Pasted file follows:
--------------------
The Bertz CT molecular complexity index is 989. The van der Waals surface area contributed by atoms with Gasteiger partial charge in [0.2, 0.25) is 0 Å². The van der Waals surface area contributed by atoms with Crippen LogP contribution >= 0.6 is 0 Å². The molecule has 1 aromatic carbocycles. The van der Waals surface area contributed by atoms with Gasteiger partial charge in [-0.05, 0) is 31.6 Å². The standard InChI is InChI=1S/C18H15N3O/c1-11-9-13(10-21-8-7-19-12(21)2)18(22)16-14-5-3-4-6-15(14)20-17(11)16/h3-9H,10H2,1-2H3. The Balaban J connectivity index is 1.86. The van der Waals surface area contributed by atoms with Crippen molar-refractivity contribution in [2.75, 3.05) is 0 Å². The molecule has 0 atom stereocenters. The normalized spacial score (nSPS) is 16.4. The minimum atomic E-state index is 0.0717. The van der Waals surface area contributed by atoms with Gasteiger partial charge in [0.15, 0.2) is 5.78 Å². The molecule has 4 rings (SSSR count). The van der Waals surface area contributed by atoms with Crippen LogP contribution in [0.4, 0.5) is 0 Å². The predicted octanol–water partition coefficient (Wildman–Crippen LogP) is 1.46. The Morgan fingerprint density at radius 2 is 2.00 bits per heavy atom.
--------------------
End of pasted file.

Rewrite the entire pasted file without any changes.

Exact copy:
The Bertz CT molecular complexity index is 989. The van der Waals surface area contributed by atoms with Gasteiger partial charge in [0.2, 0.25) is 0 Å². The van der Waals surface area contributed by atoms with Crippen LogP contribution >= 0.6 is 0 Å². The molecule has 1 aromatic carbocycles. The van der Waals surface area contributed by atoms with Gasteiger partial charge in [-0.05, 0) is 31.6 Å². The standard InChI is InChI=1S/C18H15N3O/c1-11-9-13(10-21-8-7-19-12(21)2)18(22)16-14-5-3-4-6-15(14)20-17(11)16/h3-9H,10H2,1-2H3. The Balaban J connectivity index is 1.86. The van der Waals surface area contributed by atoms with Crippen molar-refractivity contribution in [2.75, 3.05) is 0 Å². The molecule has 0 atom stereocenters. The normalized spacial score (nSPS) is 16.4. The minimum atomic E-state index is 0.0717. The van der Waals surface area contributed by atoms with Gasteiger partial charge in [0.15, 0.2) is 5.78 Å². The molecule has 4 rings (SSSR count). The van der Waals surface area contributed by atoms with Crippen LogP contribution in [0.4, 0.5) is 0 Å². The predicted octanol–water partition coefficient (Wildman–Crippen LogP) is 1.46. The Morgan fingerprint density at radius 2 is 2.00 bits per heavy atom.